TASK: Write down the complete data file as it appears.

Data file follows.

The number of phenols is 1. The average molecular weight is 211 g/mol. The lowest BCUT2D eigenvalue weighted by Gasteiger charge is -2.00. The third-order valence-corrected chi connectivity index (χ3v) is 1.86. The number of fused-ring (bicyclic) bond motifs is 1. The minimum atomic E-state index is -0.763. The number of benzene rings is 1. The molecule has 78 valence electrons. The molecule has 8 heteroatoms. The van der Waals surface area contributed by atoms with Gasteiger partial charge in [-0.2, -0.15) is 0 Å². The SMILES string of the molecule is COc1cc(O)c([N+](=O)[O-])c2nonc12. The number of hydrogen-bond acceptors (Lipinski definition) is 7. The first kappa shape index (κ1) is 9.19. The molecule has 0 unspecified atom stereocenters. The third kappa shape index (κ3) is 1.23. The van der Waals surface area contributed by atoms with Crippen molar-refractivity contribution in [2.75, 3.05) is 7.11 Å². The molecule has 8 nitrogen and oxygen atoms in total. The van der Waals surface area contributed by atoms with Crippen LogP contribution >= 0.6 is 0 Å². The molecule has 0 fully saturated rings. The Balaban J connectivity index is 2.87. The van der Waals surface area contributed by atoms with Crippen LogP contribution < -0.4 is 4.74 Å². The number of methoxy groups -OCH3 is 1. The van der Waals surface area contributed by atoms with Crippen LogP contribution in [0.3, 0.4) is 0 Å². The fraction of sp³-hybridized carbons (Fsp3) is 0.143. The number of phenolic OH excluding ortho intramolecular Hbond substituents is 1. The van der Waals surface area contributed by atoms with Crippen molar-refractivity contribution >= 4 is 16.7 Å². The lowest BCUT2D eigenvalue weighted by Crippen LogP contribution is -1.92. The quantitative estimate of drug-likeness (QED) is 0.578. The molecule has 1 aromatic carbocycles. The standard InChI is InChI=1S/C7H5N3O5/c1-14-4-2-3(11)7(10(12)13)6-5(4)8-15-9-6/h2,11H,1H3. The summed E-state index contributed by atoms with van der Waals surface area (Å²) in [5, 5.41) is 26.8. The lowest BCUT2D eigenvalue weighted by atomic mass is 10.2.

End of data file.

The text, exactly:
The number of phenols is 1. The average molecular weight is 211 g/mol. The lowest BCUT2D eigenvalue weighted by Gasteiger charge is -2.00. The third-order valence-corrected chi connectivity index (χ3v) is 1.86. The number of fused-ring (bicyclic) bond motifs is 1. The minimum atomic E-state index is -0.763. The number of benzene rings is 1. The molecule has 78 valence electrons. The molecule has 8 heteroatoms. The van der Waals surface area contributed by atoms with Gasteiger partial charge in [-0.2, -0.15) is 0 Å². The SMILES string of the molecule is COc1cc(O)c([N+](=O)[O-])c2nonc12. The number of hydrogen-bond acceptors (Lipinski definition) is 7. The first kappa shape index (κ1) is 9.19. The molecule has 0 unspecified atom stereocenters. The third kappa shape index (κ3) is 1.23. The van der Waals surface area contributed by atoms with Crippen molar-refractivity contribution in [2.75, 3.05) is 7.11 Å². The molecule has 8 nitrogen and oxygen atoms in total. The van der Waals surface area contributed by atoms with Crippen LogP contribution >= 0.6 is 0 Å². The molecule has 0 fully saturated rings. The Balaban J connectivity index is 2.87. The van der Waals surface area contributed by atoms with Crippen LogP contribution < -0.4 is 4.74 Å². The number of methoxy groups -OCH3 is 1. The van der Waals surface area contributed by atoms with Crippen LogP contribution in [0.3, 0.4) is 0 Å². The fraction of sp³-hybridized carbons (Fsp3) is 0.143. The number of phenolic OH excluding ortho intramolecular Hbond substituents is 1. The van der Waals surface area contributed by atoms with Crippen molar-refractivity contribution >= 4 is 16.7 Å². The lowest BCUT2D eigenvalue weighted by Crippen LogP contribution is -1.92. The quantitative estimate of drug-likeness (QED) is 0.578. The molecule has 1 aromatic carbocycles. The standard InChI is InChI=1S/C7H5N3O5/c1-14-4-2-3(11)7(10(12)13)6-5(4)8-15-9-6/h2,11H,1H3. The summed E-state index contributed by atoms with van der Waals surface area (Å²) in [5, 5.41) is 26.8. The lowest BCUT2D eigenvalue weighted by atomic mass is 10.2.